The fourteenth century. You’ve gotta love it. The Great Famine, The Black Death, The Peasants’ Revolt – it’s a century of capital-letter happenings. And it also had something we’ve got – climate change. Between 1300 and 1400 mean temperatures fell by one degree centigrade in England. The country went from having numerous vineyards to, effectively, having none.

Like us, fourteenth century people had a feeling that things were going downhill rapidly and that they might be looking at the end of the world as they knew it. Except they thought that the Biblical apocalypse was going to be responsible rather than a catastrophic rise in global temperature…

Through my research I'm getting the sense that a feeling of impending doom was very real and it’s going to be interesting to see whether our twenty-first century feeling of personal helplessness in the face of global forces has any resonances with the fourteenth century’s feeling of helplessness in the face of a God who had apparently tired of the waywardness of humanity.

I’m reading a couple of books at the moment – Ian Mortimer’s The Time Traveller's Guide to Medieval England: A Handbook for Visitors to the Fourteenth Century and The Black Death, An Intimate History by John Hatcher. They’re both very modern history books in the sense that they try to give the general reader a feel for what it was like to actually live then. They’re the kind of smell in the street, dirt beneath your fingernails, terror behind the next sneeze kind of books that I love.

These books appeal to me particularly, as both authors seems to be coming from a very similar standpoint to my own when I write about the past; their books ring with the conviction that human nature doesn’t change. The circumstances may change, the diet, the clothing, the worldview but human nature with its ambition, greed, violence, love, altruism and fear will always be the same until homo sapiens becomes another species altogether.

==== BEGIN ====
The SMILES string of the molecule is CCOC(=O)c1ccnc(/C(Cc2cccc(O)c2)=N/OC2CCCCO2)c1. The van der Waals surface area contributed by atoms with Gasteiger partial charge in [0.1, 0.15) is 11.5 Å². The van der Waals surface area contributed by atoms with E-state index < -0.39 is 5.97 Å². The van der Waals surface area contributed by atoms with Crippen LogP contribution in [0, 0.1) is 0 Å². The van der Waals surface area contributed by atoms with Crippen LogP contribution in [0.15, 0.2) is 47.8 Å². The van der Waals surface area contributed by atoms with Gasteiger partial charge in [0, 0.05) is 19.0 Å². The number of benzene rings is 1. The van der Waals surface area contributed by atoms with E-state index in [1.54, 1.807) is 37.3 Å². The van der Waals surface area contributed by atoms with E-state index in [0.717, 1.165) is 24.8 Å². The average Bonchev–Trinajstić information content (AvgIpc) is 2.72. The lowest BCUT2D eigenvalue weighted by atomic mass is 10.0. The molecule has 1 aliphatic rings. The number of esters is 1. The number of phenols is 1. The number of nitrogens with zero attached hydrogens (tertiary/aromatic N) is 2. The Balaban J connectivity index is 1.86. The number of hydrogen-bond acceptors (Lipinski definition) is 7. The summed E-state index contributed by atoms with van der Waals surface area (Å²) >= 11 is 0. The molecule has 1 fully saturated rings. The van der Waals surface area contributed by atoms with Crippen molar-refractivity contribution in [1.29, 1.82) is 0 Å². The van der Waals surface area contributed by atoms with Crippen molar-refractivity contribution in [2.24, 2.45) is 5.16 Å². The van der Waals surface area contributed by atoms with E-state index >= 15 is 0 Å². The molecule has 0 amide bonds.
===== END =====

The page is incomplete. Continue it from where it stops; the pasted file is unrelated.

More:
As Ian Mortimer says in his introduction ‘..most of all, it needs to be said that the very best evidence for what it was like to be alive in the fourteenth century is an awareness of what it is to be alive in any age, and that includes today.’

I think that’s right. What I aspire to in writing historical fiction is to make my reader see that though the people they’re reading about had a very different experience of life and very different expectations of it, they were the sort of people we meet, know and love in our own lives. They are us. In historical costume.

Wednesday, 10 June 2009

A secret project now secret no longer

I have to confess that the current novel is having to take a bit of a back seat to the other work that is in progress chez moi at the moment. I’ve been working on it for a month already but, until today, I couldn’t really talk about it on this blog as it wasn’t official yet. But now, the project has been approved by the powers that be (the Dean and Chapter of Rochester Cathedral) and I can tell you that I am writing a series of 10-minute playlets that come together in a species of promenade play which will be performed in the cathedral on Saturday the 26th of September.

What is a playlet? What is a promenade play?

Playlet is my term; we were going with ‘vignette’ but that sounded a bit grand.

Promenade play is not my term, it’s a proper bona fide name for a proper bona fide dramatic form. The action moves and the audience follows.

Why am I doing a promenade play?

Well, at one level, because I’ve always wanted to write something dramatic for a particular space - a play (for want of a better word) which uses the building as part of the narrative. We went to see a play in Canterbury Cathedral last year and I was very disappointed to see that a stage (albeit a rather intriguing, undulating stage) had simply been positioned at the end of the nave and we all sat looking at it, just as if we had been in a theatre. I thought it wasa missed opportunity to do something with the space.